WASHINGTON – A pleasantly warm and wet spell in central Mongolia eight centuries ago may have propelled the rise of Genghis Khan, according to a U.S. study.
The research, released Monday, was based on an analysis of tree rings spanning 11 centuries, showing that the conqueror seized power during dry times and was able to expand his empire across Asia during an unusual stretch of good weather.
The years 1180-1190 — before Genghis Khan’s rule — were marked by severe drought, said the study in the Proceedings of the National Academy of Sciences.
But as the empire spread from 1211-1225, Mongolia saw an unusual period of sustained rainfall and mild temperatures.
“The transition from extreme drought to extreme moisture right then strongly suggests that climate played a role in human events,” said study co-author Amy Hessl, a tree-ring scientist at West Virginia University.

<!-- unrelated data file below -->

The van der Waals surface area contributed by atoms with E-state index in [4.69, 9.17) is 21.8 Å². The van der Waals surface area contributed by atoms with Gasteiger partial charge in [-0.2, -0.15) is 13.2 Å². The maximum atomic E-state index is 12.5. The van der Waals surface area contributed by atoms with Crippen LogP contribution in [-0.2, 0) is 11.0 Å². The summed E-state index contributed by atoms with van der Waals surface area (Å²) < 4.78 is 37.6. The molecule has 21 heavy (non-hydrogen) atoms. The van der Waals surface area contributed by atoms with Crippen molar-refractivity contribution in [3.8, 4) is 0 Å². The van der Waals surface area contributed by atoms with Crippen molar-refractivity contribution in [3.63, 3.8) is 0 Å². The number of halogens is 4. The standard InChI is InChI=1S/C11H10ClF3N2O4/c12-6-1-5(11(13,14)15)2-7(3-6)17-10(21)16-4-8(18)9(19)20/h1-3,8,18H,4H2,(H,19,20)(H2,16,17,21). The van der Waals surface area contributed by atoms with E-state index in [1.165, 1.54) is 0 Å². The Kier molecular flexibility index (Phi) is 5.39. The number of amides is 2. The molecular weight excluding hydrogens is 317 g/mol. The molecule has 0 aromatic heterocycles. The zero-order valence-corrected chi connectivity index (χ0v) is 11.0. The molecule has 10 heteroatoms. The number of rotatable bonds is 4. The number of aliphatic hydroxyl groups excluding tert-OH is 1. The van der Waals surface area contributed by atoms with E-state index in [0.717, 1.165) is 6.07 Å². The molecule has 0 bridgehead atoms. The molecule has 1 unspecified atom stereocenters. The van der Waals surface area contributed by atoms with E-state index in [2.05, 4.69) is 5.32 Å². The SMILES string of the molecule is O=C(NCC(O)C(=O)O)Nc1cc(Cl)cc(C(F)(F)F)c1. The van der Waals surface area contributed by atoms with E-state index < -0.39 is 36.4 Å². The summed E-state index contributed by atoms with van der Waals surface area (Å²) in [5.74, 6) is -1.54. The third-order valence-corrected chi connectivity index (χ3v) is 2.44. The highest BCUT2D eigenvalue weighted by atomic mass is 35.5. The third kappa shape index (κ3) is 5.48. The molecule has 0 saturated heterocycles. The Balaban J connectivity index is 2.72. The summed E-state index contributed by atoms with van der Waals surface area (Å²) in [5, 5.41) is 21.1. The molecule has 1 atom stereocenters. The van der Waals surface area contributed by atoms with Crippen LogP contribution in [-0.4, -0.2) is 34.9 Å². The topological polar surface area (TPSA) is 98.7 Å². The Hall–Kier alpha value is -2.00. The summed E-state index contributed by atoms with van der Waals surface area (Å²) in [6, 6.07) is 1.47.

“It wasn’t the only thing, but it must have created the ideal conditions for a charismatic leader to emerge out of the chaos, develop an army and concentrate power.”
For the oldest samples, Hessl and lead author Neil Pederson, a tree-ring scientist at Columbia University’s Lamont-Doherty Earth Observatory, focused on an unusual cluster of trees they found while researching wildfires in Mongolia.
The strand of gnarled, stunted Siberian pines were emerging from cracks in an old solid-rock lava flow in the Khangai Mountains, according to a statement from Columbia.
Trees living in such conditions grow slowly and are particularly sensitive to changes in weather. As a result, they provided an abundance of data to study.
Genghis Khan died in 1227, but his descendants ruled most of what became modern Korea, China, Russia, eastern Europe, southeast Asia, India and the Middle East.